Children lt 5 who have had Invasive Pneumococcal
Disease
  • If under 13 months, complete schedule
  • All others under 5 years 1 dose of PCV
  • Investigate for immunological disease
  • Pneumococcal Polysaccharide Vaccine PPV as
    appropriate (if gt 2 years of age) if found to be
    in an at risk group (see Green Book
    www.dh.gov.uk)

14
Booster doses of Men C Hib why?
  • New evidence that immunity to Men C wanes in the
    second year of life (Trotter et al 2004)
  • Recent evidence that to maintain low levels of
    Hib disease, a booster is necessary
  • The vaccine Menitorix. Combined Hib/Men C

15
Meningococcal disease 1998 2005 (to week 40)
16
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17
No catch-up for Hib-Men C booster
  • Children older than 2 months at start of
    programme will still receive 3 doses of Men C
    vaccine
  • All children becoming 12 months will receive
    Hib-Men C booster
  • No Hib-Men C booster for children older than 12
    months at start of programme

18
Adverse effects
  • Most common
  • Pain, redness, swelling
  • Fever
  • Loss of appetite
  • Irritability, drowsiness
  • Uncommon (gt 1/1000, lt 1/100)
  • D V
  • Malaise
  • Fever (rectal gt 39.5C)
  • No reports of allergic reactions

19
Reporting of adverse effects
  • Prevenar and Menitorix are both black triangle
    products (?)
  • Monitored by MHRA
  • Report all suspected reactions
  • www.yellowcard.gov.uk

20
Summary of Changes
  • Introduction of Pneumococcal Conjugate Vaccine
    at 2, 4 and 13 months of age
  • Single Men C vaccine no longer given at 2 months
    of age still 3 4 months
  • Introduction of combined Hib/Men C booster at 12
    months of age
  • Pneumococcal Conjugate Vaccine catch-up campaign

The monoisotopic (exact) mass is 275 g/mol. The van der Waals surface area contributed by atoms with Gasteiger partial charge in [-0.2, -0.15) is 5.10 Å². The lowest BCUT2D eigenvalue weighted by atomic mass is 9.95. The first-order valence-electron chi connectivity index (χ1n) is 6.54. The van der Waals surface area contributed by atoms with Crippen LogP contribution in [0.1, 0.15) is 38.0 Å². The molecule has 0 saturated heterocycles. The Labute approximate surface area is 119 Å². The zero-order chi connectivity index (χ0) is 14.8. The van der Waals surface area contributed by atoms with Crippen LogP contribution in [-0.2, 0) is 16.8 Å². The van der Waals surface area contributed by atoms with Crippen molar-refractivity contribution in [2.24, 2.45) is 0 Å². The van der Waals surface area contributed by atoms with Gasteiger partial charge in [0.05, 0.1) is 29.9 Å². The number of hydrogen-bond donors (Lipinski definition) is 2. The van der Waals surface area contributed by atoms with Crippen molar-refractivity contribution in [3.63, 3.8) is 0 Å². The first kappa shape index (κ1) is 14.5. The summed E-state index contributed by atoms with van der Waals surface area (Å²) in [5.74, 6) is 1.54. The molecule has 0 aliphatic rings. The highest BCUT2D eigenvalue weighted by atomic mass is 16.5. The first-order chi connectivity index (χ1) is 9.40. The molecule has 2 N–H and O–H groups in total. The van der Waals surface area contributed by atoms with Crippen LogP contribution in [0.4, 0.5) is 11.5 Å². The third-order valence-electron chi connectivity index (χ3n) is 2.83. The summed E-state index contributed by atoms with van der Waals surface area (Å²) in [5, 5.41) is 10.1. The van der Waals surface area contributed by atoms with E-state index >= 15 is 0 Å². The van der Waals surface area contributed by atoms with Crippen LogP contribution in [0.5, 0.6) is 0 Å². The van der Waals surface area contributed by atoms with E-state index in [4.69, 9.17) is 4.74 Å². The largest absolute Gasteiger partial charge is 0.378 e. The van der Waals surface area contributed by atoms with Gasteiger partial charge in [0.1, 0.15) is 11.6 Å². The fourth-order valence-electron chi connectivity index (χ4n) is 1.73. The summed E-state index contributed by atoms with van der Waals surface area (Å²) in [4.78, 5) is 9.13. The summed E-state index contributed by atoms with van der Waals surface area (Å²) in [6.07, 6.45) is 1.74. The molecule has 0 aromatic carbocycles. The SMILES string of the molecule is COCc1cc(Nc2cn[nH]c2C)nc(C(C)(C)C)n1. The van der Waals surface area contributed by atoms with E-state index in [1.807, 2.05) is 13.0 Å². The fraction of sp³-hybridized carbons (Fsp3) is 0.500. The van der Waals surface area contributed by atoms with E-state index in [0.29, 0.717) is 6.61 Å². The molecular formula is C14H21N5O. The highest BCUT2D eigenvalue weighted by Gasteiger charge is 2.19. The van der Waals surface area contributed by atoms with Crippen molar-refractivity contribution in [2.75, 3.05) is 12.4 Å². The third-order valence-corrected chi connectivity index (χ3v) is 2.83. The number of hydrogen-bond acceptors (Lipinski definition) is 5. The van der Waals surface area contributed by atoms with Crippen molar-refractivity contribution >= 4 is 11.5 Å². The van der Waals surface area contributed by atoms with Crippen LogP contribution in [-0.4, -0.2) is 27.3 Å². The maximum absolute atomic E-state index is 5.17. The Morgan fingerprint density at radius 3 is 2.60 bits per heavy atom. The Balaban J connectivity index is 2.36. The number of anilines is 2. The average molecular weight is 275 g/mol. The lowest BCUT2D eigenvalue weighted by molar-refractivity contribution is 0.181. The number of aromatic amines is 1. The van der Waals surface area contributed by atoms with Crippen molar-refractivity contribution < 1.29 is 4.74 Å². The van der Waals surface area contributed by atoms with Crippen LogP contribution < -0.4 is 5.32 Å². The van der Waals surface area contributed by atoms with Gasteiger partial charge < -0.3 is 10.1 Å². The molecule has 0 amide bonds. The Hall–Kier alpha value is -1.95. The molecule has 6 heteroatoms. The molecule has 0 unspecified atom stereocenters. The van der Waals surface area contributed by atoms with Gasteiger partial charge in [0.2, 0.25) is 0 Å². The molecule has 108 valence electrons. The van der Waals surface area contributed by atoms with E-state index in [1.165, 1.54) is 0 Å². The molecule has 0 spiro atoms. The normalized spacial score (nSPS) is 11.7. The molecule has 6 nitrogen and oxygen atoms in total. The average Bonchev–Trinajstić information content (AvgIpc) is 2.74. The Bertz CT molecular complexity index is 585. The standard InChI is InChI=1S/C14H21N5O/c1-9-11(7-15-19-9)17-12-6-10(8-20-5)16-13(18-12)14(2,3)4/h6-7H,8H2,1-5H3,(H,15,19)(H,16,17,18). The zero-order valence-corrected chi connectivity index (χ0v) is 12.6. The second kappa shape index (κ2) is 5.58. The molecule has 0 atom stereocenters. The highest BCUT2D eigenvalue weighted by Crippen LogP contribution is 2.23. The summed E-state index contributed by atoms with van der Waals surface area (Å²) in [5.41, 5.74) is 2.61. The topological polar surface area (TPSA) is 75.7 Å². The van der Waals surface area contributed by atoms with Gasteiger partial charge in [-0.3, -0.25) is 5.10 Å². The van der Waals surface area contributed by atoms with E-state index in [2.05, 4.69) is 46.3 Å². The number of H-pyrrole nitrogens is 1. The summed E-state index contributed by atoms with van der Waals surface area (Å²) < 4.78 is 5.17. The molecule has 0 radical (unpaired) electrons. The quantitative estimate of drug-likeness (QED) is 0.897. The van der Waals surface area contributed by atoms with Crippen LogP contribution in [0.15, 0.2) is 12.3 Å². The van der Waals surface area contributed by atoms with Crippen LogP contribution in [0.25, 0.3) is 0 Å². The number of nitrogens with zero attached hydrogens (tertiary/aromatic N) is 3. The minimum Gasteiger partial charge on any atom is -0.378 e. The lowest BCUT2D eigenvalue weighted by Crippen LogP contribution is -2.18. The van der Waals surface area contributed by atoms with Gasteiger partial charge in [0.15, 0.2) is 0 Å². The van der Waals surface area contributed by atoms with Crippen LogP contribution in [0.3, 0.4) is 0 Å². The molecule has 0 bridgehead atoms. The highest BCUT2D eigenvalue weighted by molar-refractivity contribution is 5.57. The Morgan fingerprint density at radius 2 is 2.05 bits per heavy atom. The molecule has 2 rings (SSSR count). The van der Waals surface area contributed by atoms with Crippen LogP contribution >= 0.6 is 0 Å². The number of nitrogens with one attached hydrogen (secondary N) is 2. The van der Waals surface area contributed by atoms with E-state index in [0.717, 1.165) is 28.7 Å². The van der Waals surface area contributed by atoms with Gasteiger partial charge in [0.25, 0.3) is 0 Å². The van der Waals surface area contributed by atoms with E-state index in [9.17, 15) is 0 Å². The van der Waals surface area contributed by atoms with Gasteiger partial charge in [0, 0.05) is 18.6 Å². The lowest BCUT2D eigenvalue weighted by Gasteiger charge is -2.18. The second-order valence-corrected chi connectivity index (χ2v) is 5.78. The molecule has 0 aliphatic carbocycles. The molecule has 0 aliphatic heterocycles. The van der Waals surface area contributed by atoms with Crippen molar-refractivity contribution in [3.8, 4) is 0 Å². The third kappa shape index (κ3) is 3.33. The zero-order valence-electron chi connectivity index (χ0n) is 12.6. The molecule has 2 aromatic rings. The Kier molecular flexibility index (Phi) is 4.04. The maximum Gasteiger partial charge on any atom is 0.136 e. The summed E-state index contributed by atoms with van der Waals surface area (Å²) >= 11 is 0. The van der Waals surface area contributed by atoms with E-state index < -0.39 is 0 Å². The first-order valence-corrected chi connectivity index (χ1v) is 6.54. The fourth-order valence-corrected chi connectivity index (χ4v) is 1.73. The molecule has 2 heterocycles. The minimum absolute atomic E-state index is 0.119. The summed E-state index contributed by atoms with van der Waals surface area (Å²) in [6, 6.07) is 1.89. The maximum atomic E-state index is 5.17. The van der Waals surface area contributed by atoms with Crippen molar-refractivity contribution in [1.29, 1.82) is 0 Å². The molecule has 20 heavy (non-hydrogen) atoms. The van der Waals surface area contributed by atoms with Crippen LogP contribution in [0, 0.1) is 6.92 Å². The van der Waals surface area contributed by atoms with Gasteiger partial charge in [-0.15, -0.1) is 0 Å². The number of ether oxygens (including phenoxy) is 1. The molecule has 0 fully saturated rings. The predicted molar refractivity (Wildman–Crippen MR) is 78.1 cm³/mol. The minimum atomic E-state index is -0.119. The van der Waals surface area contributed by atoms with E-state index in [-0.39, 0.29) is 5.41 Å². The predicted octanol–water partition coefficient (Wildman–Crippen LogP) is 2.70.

for all children under 2 years of age.

21
Invasive Pneumococcal Disease at risk children
  • An add-on benefit of having PCV as part of the
    routine childhood primary immunisation programme
    is that at risk children can now be protected
    before the age of 2 years (i.e. from 2 months of
    age). See Green Book www.dh.gov.uk

22
Implementation issues
  • As PCV new to schedule, consider immunising each
    child in different limb, opposite to DTaP/IPV/Hib
    (pediacel) and Men C and document incase of
    adverse events
  • Additional resources Financial costs associated
    with additional vaccine/refrigeration/staff/clinic
    /GP fees
  • Storage problems for additional vaccine Cold
    chain, bigger fridges

23
Implementation issues
  • Review of Tayside Routine Childhood Immunisation
    Policy
  • Local Tayside timetable needs to be built in to
    SIRS
  • Training and education
  • Short-term - Update sessions
  • Mid/long-term HPS/NES distance learning package
    Promoting Effective Immunisation Practice
    launch on 4.9.06 in Stirling

24
Enquiries
  • 1. Chris McGuigan
  • CPHM/Immunisation Co-ordinator
  • Tel - 01382 596987
  • E-mail chris.mcguigan_at_nhs.net
  • 2. Shona Halley
  • Senior Health Protection Nurse Specialist
  • Tel - 01382 596987
  • E-mail - shona.halley_at_thb.scot.nhs.uk
  • 3. Andrew Radley
  • Acting Consultant in Pharmaceutical Public
    Health
  • Tel - 01382 425680
  • E-mail - andrew.radley_at_nhs.net